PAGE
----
Areas of sensitivity or numbness will slowly resolve; the tip of the nose will feel stiff or “woody” and this will improve over the first several months.  Other temporary conditions may include some airway or sinus blockage, nasal drainage, lumps and irregularities.

Larry S. Nichter, MD, MS, FACS
Orange County Plastic Surgeon
4.9 out of 5 stars 154 reviews

Septoplasty- what to expect

Generally speaking a simple septoplasty is fast and relatively painless. Sometimes they can be complex and involve more extesive cartilage and  bone  work. Either way there you may have a minor ''packing" , a piece of cotton or gauze. This usually comes out in 24-48 hours. Should the septum require silicone plates for stability these are usually removed in a week by your surgeon.Initially you may still feel the air is not moving through your nose because swelling of the soft tissue. This will resolve itself in a couple of weeks. I encourage my patients to use Afrin to decrease swelling and Ocean spray to assist in mosturizing the inside of the nose. Cleaning of the openings of dried blood can be done with a Q-tip and hydrogen peroxide

.In any event, you need to be seen in  person  by a Board Certified Plastic Surgeon to assist you in making a decision as to what is best for you. I hope that this is helpful for you . Jon Sattler, MD Board Certified Plastic Surgeon, Glendora, California.



Jon Sattler, MD
Glendora Plastic Surgeon
3.5 out of 5 stars 22 reviews

Septoplasty recovery

I routinely recommend the following: If surgery occurs on a friday you will feel under the weather through the weekend.  By monday you will feel very comfortable with normal activities and answering texts, emails, and phone calls if you choose.  Ideally, take one full week off from work.  At the end of that week the splints (plastic pieces that hold the septal lining back together) are removed.  At this time, resume full work schedule and consider light activity only.  Strenous activity can begin again at 2 weeks.  You will have no bruising or external signs of surgery from just a septoplasty so the recovery is quicker than a rhinoplasty.  It is common to have numbness at the tip of the nose and even the front teeth for a short period of time measured in weeks.

Shepherd G. Pryor, MD
Scottsdale Facial Plastic Surgeon
4.6 out of 5 stars 23 reviews

Recovery form septoplasty

Septoplasty surgery usually does not cause external swelling or bruising. The nose feels congested and may bleed for two days, and pain medicine is necessary for about 3 days. Most surgeons do not use packing, but many use stents inside the nose. Most patients can breath fairly well after two weeks, and majority may return to work after 3 to 5 days. Some patients complain about upper tooth numbness for about two weeks.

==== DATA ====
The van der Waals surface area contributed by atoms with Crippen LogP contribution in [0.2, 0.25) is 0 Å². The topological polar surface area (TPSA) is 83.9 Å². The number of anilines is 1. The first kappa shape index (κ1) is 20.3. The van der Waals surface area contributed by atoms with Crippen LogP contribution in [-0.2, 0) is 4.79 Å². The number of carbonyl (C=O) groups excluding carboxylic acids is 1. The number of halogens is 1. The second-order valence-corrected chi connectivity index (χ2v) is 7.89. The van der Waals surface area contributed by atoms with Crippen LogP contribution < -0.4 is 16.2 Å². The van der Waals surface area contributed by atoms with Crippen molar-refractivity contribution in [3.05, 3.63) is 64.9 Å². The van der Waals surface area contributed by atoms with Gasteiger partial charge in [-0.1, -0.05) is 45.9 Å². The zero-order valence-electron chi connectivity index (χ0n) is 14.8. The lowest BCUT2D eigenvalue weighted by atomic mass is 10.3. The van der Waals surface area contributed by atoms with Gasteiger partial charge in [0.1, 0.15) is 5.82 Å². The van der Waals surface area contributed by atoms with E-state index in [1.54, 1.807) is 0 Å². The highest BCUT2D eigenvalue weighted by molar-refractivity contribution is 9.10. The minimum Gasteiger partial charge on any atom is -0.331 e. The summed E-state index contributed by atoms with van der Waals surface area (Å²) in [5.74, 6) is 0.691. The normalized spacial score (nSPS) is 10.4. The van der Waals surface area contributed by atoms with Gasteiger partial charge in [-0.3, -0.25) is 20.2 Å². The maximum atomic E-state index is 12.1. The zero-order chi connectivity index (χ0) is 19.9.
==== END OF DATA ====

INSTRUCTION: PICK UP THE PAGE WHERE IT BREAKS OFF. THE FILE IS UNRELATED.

Good luck.

Maurice M. Khosh, MD
New York Facial Plastic Surgeon
5.0 out of 5 stars 18 reviews

48 hrs

In my practice, for straightforward septum's I rarely use intranasal splints and recovery is very quick. Packing is not required, and though there is some bleeding the day of surgery, there is virtually no pain (tylenol), no bruising, and no change in the appearance of the nose.  Most people go back to work in 3 days. There are a lot of crusts in the nose that have to be suctioned 1 wk after surgery, but recovery is really not bad at all. Best of luck to you.

Kapil Saigal, MD, FACS
Winter Park Facial Plastic Surgeon
4.9 out of 5 stars 17 reviews

Septoplasty recovery

Septoplasty and rhinoplasty have a similar recovery, but differ in a few important ways. There is typically very little bruising or external swelling associated with a septoplasty, while a rhinoplasty often involves much more significant bruising and swelling that can take months to resolve. Most patients will look basically normal from the outside after septoplasty alone.

With septoplasty, there is internal swelling that will cause nasal obstruction in the immediate post-operative period. Depending on the patient and surgeon, internal splints or dissolvable packing may be used, which will worsen the nasal obstruction, and are usually removed within a week or so after surgery. There are often also scabs and crusts inside the nose. I typically recommend that patients rinse the nose with saline spray several times per day after surgery for at least several weeks post-operatively.

There is some pain associated with septoplasty, but most patients do not need any narcotic pain medication after the first few days. It is important to limit physical activity after septoplasty in order to decrease the risk of bleeding. Each surgeon will give different recommendations on restrictions with respect to activity. Some doctors will prescribe antibiotics after surgery as well.

As always, a visit with a well-trained nasal surgeon is recommended.

Matthew Richardson, MD
Frisco Facial Plastic Surgeon
5.0 out of 5 stars 2 reviews

These answers are for educational purposes and should not be relied upon as a substitute for medical advice you may receive from your physician. If you have a medical emergency, please call 911. These answers do not constitute or initiate a patient/doctor relationship.